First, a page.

What does asynchronous USB mean? It means the DAC is the timing master. In typical digital audio based on S/PDIF (coax) and TOSLINK (optical) cables the audio data and the clock are synchronous. Both travel from the same source. This source is typically a CD drive. Such a drive may be made with a good clock circuit. Synchronous digital audio is also common over USB. Then the timing reference is derived inside the computer. That clock is often very noisy. With synchronous digital audio the DAC is responsible for extracting the clock signal. Instead, with an asynchronous protocol, the source of the audio data becomes the timing slave. Commands are sent on the USB cable from the DAC to tell the computer to speed up or slow down. This enables the DAC to use precision crystal oscillators instead of a complex clock regenerator. The audible result is that many of the typically digital artefacts are significantly reduced.
The open source Audio Widget project and its origin, the SDR Widget project, use various webpages to stay in touch and store project data. You are very welcome to join the project. Important web pages are found here:
Q: Do I have to be a programmer to use the USB-I2S module and AB-1.2?
A: No, you don't. It plays music right out of the box. But in the future you may perhaps want to install new firmware. That pretty much means following a very well documented routine of 13 simple steps.
Q: Do I have to be an analog hacker to use the USB-I2S module and AB-1.2?
A: No. But if you have a soldering iron you can tweak it. Although it works very well, it is designed as a starting point for DIYers.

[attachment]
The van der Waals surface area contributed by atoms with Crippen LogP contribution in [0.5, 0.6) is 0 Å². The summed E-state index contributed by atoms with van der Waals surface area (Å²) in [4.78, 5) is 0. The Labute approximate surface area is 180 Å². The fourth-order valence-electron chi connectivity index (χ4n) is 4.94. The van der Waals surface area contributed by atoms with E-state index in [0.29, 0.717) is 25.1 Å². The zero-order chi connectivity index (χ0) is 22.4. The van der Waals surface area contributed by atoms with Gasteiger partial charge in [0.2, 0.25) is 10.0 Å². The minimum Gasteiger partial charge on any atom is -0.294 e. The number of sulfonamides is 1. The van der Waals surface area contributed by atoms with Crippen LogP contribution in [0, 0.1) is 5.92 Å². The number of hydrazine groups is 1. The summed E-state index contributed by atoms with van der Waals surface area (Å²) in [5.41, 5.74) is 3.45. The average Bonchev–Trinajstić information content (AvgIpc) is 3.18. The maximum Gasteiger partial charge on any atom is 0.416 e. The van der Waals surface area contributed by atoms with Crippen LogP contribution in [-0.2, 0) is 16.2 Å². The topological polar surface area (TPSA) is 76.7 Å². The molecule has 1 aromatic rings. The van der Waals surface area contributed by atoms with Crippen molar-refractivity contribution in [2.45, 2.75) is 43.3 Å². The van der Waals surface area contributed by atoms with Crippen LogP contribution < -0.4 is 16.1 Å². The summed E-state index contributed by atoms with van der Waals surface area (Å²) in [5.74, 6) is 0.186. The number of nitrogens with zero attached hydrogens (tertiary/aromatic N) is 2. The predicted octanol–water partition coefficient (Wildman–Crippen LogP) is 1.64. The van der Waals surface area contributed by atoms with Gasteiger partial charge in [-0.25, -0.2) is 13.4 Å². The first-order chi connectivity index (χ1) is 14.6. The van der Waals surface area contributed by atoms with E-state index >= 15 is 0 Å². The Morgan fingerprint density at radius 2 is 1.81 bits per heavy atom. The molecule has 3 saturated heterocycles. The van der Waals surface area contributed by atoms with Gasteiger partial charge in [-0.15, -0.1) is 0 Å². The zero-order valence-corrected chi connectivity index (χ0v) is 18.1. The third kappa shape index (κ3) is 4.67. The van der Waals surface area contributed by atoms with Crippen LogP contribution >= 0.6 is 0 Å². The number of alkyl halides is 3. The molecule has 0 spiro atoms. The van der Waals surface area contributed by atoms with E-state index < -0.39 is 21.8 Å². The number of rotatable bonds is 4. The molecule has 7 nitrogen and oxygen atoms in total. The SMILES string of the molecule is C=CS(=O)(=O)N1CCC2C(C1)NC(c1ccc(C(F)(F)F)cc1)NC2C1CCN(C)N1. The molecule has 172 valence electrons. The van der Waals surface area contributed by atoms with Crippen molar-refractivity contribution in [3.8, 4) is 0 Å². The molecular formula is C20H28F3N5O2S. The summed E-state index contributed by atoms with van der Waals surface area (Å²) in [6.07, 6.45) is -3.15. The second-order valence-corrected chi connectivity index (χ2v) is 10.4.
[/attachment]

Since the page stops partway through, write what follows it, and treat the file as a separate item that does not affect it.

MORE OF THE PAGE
Q: I am a programmer. Where do I start?
A: Visit the project links at the top of this page and join both SDR-Widget and Audio-Widget mailing lists. There is very little cross-posting. The SDR-Widget Wiki is a good starting point. It explais the git repository and other details.
Q: Which coding efforts are wanted?
A: We're always trying to improve on the MCU firmware. Our most pressing issue right now is Windows driver support. If you're familiar with Audio processing / USB / Windows drivers / Linux drivers, or related things, please join our efforts.
Q: I like analog tweaking. Where do I start?
A: It is very possible for you to design your very own Analog Board and fit the USB-I2S module on it. Such a board must include DAC, clocks and PSU. But if you don't want to make the whole thing from scratch, feel free to download the AB-1.2 schematics and see if there are areas where your knowledge can improve on things. Oh, and please feed your knowledge back to the group members.
Q: I'd like to reuse the PCB designs for a commercial project. What do I do?
A: Contact me at firstname.lastname@example.org. I have years of experience in commercial PCB design and manufacturing. We'll sort something out!
Q: The diyaudio thread is huge. Where do I look?
Linux player posts 758-759, 800
Layout, back panel posts 819, 825, 831
Test results post 819 currently evolving...
Jtest posts 761, 776, 781 currently evolving...
Feel free to suggest other highlights!!
Q N K T C enk. Børge Strand-Bergesen
ASIO is a trademark and software of Steinberg Media Technologies GmbH
The predecessors of the AB-1.2 are called AB-1 and AB-1.1. These kits are no longer for sale. If you own one, consult these web pages for information about your system. If you don't own one you may ignore these links. AB-1 AB-1.1